Skip Navigation

Rethinking How We Use Open Government in Public Service Delivery

Replanteando el gobierno abierto para proveer servicios públicos

Service delivery is a critical frontier for an open government strategy. Public services are not only a key interface of people’s interaction with government, they also serve as a thermometer that can indicate a citizen’s satisfaction and trust in government. Importantly, they are critical to improving people’s lives. For many in the open government community, the Sustainable Development Goals are the cornerstone of this conversation. More recently, the World Bank and many members of the Open Government Partnership are championing the human capital project — a global effort to accelerate more and better investments in people for greater equity and economic growth.

It is not surprising that open government reforms often focus on public services. In the first four cycles of OGP action plans, 2168 commitments out of 2883 commitments analyzed in the OGP Explorer database deal with public services —more than 75% of the total commitments. However, when we analyze public services commitments, almost 70% focus on open data and e-government reforms, whereas only 21% of commitments specifically target service delivery results. Moreover, what it is more interesting is that if we cross out how many commitments target service delivery results on specific sectors —such as education, health, defense and natural resources— the percentage of commitments goes down to 9%.[1] For example, OGP’s health commitments fact sheet key takeaways talk about moving the focus from data availability to data use. This includes facilitating public participation in the rollout of major health policies and creating systems for citizen monitoring of health-service delivery. In other words, more needs to be done to overcome the gap between open government, social accountability, and service delivery.


Are we missing the opportunity to act?

The effort to mainstream open government, social accountability  and citizen engagement  into sectors has a long trajectory. A recent RTI report  finds that “there is ample evidence that improved governance has positively contributed to sector-specific outcomes. But macro level analysis, broad conceptualizations, and decontextualized interventions offer few guideposts for practical and effective governance integration.”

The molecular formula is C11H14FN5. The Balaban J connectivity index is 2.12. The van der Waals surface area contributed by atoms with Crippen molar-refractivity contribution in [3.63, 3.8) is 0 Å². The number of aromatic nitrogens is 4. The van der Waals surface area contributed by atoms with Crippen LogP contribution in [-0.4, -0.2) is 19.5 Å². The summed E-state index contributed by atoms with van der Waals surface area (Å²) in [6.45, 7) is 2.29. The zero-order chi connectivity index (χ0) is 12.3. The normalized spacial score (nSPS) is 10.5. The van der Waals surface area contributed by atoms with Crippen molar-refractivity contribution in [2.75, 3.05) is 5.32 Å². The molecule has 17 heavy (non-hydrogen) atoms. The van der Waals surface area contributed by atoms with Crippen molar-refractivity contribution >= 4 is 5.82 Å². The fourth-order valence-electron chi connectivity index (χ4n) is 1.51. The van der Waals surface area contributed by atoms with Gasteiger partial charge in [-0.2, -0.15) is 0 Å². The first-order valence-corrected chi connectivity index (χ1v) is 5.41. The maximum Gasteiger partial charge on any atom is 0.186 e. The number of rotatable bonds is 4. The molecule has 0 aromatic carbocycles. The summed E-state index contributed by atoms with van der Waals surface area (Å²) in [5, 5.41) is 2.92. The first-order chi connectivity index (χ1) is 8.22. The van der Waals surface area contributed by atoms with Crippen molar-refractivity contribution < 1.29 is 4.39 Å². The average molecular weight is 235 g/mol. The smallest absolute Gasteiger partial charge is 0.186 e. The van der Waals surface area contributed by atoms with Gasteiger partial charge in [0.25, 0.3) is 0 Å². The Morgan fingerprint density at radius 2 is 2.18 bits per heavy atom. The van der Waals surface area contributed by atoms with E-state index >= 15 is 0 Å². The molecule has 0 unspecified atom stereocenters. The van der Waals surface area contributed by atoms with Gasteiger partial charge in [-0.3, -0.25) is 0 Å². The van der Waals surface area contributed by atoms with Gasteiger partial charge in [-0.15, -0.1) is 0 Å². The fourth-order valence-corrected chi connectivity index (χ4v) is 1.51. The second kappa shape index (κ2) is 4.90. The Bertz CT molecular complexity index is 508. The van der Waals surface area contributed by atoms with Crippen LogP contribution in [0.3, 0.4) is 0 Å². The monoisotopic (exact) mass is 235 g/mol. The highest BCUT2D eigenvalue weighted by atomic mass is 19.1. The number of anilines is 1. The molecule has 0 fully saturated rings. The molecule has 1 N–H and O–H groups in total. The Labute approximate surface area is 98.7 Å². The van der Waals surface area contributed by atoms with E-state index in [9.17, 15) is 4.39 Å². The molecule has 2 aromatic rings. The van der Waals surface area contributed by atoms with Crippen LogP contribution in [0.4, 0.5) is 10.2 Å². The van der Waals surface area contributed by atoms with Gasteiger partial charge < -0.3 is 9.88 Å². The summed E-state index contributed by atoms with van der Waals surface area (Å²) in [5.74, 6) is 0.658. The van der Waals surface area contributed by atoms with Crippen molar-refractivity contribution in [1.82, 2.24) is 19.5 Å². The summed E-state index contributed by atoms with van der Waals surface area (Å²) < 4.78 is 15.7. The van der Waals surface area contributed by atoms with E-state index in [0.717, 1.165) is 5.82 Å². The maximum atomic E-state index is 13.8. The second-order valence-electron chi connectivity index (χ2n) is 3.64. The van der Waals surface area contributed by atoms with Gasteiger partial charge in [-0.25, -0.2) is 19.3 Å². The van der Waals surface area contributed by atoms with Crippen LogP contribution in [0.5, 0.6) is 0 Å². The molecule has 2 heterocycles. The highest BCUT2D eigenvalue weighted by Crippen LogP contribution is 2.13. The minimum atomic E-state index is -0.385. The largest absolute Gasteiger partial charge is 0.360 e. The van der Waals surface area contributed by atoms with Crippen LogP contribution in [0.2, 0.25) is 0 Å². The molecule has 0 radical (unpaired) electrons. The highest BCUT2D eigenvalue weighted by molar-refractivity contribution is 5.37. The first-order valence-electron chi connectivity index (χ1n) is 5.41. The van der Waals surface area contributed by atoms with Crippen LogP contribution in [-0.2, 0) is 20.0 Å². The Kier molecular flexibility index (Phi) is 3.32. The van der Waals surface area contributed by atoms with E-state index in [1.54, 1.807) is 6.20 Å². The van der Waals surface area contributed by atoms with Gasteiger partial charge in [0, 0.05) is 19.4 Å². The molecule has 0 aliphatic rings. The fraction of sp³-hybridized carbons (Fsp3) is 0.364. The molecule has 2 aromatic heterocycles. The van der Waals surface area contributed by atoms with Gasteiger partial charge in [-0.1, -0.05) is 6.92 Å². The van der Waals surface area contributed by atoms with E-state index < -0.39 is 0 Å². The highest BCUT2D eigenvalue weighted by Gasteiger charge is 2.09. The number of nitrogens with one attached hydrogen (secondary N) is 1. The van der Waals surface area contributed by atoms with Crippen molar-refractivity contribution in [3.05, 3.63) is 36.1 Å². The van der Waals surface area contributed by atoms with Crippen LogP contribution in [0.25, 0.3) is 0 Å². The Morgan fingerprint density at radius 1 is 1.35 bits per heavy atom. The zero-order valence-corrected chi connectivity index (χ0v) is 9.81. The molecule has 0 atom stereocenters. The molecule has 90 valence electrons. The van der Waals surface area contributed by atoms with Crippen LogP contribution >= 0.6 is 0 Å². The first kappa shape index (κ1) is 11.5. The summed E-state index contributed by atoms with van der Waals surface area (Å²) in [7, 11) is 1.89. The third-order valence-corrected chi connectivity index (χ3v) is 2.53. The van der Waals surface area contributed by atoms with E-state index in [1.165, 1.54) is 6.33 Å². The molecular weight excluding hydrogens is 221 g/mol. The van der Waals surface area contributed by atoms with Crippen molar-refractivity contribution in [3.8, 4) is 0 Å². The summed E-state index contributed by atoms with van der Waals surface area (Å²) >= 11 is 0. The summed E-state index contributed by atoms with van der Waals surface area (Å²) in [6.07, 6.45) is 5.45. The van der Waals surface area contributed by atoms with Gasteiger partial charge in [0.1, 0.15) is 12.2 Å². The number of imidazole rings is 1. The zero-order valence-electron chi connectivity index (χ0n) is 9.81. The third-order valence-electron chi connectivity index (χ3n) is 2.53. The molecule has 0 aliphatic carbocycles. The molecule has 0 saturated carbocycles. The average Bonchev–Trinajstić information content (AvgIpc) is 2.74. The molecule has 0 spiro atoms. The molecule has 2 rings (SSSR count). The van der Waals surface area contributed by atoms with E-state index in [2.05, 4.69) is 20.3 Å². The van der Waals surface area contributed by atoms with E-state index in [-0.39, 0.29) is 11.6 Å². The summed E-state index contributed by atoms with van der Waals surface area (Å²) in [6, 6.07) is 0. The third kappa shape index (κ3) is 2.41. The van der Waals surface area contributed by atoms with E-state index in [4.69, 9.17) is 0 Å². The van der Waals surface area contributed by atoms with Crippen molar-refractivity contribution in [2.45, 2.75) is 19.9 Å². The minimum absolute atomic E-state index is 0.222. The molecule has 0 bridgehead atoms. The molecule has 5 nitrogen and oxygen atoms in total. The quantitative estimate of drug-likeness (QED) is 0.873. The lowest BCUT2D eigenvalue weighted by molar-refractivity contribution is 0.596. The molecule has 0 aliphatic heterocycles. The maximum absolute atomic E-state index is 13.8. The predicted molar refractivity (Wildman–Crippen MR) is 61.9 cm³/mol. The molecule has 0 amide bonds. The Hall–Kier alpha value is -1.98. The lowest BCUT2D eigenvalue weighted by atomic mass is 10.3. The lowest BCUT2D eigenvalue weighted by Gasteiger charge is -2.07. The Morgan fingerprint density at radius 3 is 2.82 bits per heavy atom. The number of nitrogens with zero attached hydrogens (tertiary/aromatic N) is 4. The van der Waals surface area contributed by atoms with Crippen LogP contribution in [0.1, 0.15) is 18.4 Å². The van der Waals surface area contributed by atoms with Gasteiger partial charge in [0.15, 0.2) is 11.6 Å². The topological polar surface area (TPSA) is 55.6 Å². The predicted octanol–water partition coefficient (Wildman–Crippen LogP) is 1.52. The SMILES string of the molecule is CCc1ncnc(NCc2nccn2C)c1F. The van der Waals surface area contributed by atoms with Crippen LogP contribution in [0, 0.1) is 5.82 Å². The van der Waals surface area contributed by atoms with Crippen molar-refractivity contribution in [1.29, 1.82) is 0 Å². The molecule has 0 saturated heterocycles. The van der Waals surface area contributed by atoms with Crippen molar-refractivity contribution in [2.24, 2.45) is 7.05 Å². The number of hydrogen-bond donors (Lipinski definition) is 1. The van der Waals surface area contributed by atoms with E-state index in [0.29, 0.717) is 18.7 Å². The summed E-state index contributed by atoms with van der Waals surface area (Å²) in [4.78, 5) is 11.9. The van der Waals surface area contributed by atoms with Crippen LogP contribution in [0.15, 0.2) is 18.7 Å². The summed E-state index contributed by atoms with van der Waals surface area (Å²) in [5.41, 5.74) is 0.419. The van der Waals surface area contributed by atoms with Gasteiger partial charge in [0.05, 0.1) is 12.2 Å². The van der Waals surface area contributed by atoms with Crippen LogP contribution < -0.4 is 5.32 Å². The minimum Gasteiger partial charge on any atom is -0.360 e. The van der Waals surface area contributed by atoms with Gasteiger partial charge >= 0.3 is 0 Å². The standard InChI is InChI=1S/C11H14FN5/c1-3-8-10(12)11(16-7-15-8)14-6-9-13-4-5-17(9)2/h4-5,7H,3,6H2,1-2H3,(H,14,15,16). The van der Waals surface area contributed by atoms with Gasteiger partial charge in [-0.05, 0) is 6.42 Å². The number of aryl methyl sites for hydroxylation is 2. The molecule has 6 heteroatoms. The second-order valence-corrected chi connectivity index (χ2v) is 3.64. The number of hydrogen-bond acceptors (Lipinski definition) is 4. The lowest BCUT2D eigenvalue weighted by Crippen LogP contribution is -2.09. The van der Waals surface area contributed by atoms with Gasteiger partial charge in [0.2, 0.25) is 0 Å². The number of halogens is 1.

The lack of guideposts for programmatic work that busts the silo between sectors and governance could be a missed opportunity for action.

In service delivery, the windows of opportunity to mainstream open government and social accountability are opening. The experience of the Global Partnership for Social Accountability, shared at the 2018 Global Partners Forum, suggests human development sectors’ increased attention to the quality of service delivery is a game changer. For example, in education, targeting learning outcomes is a complex task that the education sector cannot deliver on its own. Open government and social accountability have a function to play that goes beyond providing information and sharing datasets —it’s about addressing the political causes that undermine the adoption, implementation, and sustainability of sectoral policies.

The bigger point here is that as the conversation about development embraces cross-sector programing and policies, open government and social accountability have a different added value. The  value in each case will depend on engaging sector problems in their political context rather than a ready-made solution in search of problems.


Prioritizing services and sectors to open government wins

The good news is that we have identified a range of colleagues and experiences who are already thinking and doing open government with and for sectors. They include but are not limited to:

  • In Malawi, Morocco, Moldova, and Mongolia GPSA-funded projects are informing governments and development partners’ investments. One of the key functions of social accountability is addressing the governance challenges that undermine the implementation of school-based management reforms. In engaging parents in schools, social accountability processes also support pro-learning processes. On Kenya, see here.